of our lives and added to their pleasures. I 
should not speak of this were it not for the il- 
lustration it affords of his nature, and of the 
affection in which he was held by all, old or 
young, with whom he was brought into famil- 
[ 19 ] 


iar relation. As life went on his kindness never 
changed, and now, almost twenty-five years 
after his death, I look back on the friendship 
which he gave to me for forty-five years as 
one of their great blessings. It still is one of 
the lights of life. I wish I could give to others 
the true image of him which remains in my 
heart. It may be learned from his own sweet- 
est verse, for no poet ever wrote with more 
unconscious and complete sincerity of self- 

No profession is at once more depressing 
and more stimulating than that of the teacher 
of youth just entering on manhood. The more 
keenly he sympathizes with them and desires 
to aid them, the more keenly he feels how far 
the best that he can do for them falls short of 
their needs and of his own ideal of service. He 
would fain save them from errors of which by 
experience he knows the harm, would fain not 
only supply them with learning, but inspire 
them with a love of it by instructing them in 
its right use for the building of character, as 
well as for the enlargement of those mental 
resources which contribute to the permanent 
[ 20 ] 


enjoyment and utility of life. Longfellow's ex- 
ample wrought upon his pupils no less than 
his words. He stood before them as the pat- 
tern of an accomplished man of letters, who 
exhibited in his life the worth of his own 

His college duties, regular and constant as 
they were, did not prevent him from carrying 
on literary work of his own. In the summer 
of 1839, as I have already mentioned, "Hy- 
perion," begun a year before, was completed 
and published. It was received with favor; it 
appealed to the romantic sentiment of youth, 
and it gratified the taste, natural to American 
readers, for the varied resources and the poetic 
suggestion of the Old World. 

"Hyperion" marks the close of the first stage 
of Longfellow's intellectual life, the stage of 
youthful impressibility and experiment, of 
uncertainty of aim, of the control of foreign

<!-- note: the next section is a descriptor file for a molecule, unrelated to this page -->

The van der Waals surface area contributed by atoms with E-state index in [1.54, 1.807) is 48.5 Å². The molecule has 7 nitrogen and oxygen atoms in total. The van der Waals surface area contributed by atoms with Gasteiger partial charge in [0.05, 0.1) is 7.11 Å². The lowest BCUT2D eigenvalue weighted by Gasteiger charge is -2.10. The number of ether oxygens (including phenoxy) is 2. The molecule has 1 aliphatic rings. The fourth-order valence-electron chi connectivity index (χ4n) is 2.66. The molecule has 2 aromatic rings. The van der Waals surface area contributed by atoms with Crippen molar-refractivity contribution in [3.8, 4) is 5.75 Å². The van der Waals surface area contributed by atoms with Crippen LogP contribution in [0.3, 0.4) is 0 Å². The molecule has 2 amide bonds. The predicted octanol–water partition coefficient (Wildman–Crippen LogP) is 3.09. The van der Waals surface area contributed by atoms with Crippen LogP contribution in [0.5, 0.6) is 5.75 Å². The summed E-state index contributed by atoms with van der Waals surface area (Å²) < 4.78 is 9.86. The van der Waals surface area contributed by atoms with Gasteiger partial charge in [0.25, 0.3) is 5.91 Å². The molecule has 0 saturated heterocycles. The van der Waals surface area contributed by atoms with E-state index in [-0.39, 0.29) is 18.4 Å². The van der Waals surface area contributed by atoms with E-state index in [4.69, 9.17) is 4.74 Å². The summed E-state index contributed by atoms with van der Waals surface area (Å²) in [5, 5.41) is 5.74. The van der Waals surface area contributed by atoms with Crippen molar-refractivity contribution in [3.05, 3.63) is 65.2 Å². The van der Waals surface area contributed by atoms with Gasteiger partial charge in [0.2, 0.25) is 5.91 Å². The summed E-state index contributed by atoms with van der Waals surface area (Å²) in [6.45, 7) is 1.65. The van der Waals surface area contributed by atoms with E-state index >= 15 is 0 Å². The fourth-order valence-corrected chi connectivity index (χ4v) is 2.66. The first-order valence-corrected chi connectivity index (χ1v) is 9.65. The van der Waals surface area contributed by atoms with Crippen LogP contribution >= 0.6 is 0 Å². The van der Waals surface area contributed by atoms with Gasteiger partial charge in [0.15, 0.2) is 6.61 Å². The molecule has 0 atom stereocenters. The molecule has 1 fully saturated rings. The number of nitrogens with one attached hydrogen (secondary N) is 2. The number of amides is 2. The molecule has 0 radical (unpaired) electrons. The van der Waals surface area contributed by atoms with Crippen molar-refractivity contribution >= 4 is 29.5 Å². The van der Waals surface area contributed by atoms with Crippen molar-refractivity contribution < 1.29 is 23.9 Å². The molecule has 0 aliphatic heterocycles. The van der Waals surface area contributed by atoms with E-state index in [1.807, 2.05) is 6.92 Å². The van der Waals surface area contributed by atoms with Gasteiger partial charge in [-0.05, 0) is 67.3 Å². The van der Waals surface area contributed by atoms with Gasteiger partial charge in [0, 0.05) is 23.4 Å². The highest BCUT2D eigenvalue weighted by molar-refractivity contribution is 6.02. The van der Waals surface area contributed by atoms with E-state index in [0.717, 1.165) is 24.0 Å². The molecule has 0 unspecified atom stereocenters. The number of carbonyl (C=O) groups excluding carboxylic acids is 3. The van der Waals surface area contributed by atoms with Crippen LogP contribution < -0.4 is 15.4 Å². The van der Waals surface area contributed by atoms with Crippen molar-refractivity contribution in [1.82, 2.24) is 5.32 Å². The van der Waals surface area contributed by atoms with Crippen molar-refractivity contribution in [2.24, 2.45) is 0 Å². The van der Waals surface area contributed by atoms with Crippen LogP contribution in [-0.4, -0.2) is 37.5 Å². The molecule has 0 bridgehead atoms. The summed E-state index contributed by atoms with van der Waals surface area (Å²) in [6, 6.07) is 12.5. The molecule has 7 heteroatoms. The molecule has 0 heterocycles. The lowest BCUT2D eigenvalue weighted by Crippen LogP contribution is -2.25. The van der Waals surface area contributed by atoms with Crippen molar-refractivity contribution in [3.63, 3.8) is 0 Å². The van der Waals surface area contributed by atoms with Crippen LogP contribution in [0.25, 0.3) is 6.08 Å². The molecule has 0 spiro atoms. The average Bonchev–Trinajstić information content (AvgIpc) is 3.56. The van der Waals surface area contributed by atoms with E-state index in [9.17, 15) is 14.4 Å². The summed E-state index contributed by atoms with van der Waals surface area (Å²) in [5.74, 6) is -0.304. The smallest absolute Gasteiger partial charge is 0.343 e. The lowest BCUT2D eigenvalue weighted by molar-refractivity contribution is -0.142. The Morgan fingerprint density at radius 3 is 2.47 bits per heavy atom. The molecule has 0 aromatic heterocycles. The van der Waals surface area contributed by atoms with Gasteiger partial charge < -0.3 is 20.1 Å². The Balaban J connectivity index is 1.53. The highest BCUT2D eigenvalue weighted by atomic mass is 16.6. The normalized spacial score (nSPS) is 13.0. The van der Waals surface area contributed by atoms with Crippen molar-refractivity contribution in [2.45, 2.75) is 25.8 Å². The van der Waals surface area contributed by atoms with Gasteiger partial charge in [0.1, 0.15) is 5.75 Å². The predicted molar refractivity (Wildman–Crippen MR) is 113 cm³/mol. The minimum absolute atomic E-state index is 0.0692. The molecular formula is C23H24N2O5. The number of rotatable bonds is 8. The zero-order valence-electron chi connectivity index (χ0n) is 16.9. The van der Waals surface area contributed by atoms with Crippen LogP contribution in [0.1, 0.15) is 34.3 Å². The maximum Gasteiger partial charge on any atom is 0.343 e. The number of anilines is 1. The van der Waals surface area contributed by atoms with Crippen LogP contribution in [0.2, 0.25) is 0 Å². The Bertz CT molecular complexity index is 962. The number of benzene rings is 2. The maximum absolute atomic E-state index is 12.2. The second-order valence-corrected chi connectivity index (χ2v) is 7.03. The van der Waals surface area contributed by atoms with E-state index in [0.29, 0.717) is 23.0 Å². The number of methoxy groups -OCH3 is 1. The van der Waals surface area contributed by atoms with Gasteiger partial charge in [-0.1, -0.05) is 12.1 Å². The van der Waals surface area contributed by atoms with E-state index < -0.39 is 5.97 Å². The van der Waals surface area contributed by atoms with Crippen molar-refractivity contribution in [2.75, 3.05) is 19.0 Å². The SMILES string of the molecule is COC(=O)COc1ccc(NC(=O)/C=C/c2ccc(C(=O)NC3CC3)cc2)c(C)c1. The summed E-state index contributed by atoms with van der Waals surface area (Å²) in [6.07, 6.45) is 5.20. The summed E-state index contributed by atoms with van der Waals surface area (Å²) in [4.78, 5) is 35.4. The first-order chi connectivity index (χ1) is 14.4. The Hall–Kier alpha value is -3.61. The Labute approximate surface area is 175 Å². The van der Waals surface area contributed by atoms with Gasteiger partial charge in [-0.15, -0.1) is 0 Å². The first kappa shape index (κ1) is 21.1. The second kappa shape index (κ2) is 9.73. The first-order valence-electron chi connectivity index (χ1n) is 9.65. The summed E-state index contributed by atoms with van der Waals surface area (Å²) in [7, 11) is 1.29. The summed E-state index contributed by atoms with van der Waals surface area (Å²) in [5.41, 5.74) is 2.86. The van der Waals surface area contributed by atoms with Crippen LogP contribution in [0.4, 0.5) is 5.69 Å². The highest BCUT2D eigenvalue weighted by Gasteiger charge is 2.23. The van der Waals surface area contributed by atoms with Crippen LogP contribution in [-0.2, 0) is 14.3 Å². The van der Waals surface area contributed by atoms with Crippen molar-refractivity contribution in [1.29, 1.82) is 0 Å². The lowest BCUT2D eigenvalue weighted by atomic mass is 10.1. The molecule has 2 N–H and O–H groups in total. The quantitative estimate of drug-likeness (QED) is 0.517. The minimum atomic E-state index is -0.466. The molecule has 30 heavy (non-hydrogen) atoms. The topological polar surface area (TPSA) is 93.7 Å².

influence on the direction of his powers. The 
foreign materials of his culture had now been 
assimilated so as to become vital elements of 
his genius, and the little volume of poems 
published in the autumn of 1839 under the 
[ 21 ] 


title of "Voices of the Night" marks the 
beginning of the stage in which that genius 
was to find its full and free expression. The 
Prelude with which the volume opens gives 
evidence that the poet himself was conscious 
of the change. He bids farewell to the visions 
of childhood; no longer what is external shall 
be his theme, but, adopting the noble injunc- 
tion of Sidney's Muse, he says to himself, 
"Look then into thy heart and write," and 
thenceforth he spoke to the hearts of men. It 
is not surprising that he had been so long 
in acquiring trust in his own powers. His 
modesty, his admiration for the work of con- 
temporary poets in Europe, — Goethe, Man- 
zoni, Victor Hugo, — had made him hesitate. 
Moreover, in the life of New England there 
was little to quicken the poetic imagination; 
its experience was of homespun quality, the 
element of passion was scanty in the tempera- 
ment of its people, there was no great oppor- 
tunity in their relations and habits for marked 
variety of sentiment and emotion. Our best 
poetry had been patterned on foreign models. 
Such fresh and original voices as had tried to 
[ 22 ] 


make themselves heard, had had for the most 
part but a faint tone, and had been listened 
to without popular approval. The prevailing 
spirit was of critical distrust of native powers, 
a spirit unfavorable for the discovery of a poet